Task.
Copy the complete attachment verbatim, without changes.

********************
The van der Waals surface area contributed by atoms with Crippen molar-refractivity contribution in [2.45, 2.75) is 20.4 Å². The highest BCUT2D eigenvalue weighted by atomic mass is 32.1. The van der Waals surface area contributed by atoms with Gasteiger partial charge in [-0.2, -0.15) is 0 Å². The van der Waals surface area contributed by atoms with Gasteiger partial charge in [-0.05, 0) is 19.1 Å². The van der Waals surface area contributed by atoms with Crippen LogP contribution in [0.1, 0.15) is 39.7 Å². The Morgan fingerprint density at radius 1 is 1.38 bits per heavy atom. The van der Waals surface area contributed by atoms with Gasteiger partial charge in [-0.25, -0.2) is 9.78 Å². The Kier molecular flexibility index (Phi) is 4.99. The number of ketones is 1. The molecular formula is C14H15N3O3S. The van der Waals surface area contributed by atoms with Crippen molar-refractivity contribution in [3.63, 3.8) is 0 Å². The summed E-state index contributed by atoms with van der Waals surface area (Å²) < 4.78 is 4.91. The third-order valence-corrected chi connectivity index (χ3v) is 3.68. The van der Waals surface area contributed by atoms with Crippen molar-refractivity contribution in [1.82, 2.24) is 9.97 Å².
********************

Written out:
The van der Waals surface area contributed by atoms with Crippen molar-refractivity contribution in [2.45, 2.75) is 20.4 Å². The highest BCUT2D eigenvalue weighted by atomic mass is 32.1. The van der Waals surface area contributed by atoms with Gasteiger partial charge in [-0.2, -0.15) is 0 Å². The van der Waals surface area contributed by atoms with Gasteiger partial charge in [-0.05, 0) is 19.1 Å². The van der Waals surface area contributed by atoms with Crippen LogP contribution in [0.1, 0.15) is 39.7 Å². The Morgan fingerprint density at radius 1 is 1.38 bits per heavy atom. The van der Waals surface area contributed by atoms with Gasteiger partial charge in [-0.25, -0.2) is 9.78 Å². The Kier molecular flexibility index (Phi) is 4.99. The number of ketones is 1. The molecular formula is C14H15N3O3S. The van der Waals surface area contributed by atoms with Crippen molar-refractivity contribution in [3.63, 3.8) is 0 Å². The summed E-state index contributed by atoms with van der Waals surface area (Å²) < 4.78 is 4.91. The third-order valence-corrected chi connectivity index (χ3v) is 3.68. The van der Waals surface area contributed by atoms with Crippen molar-refractivity contribution in [1.82, 2.24) is 9.97 Å².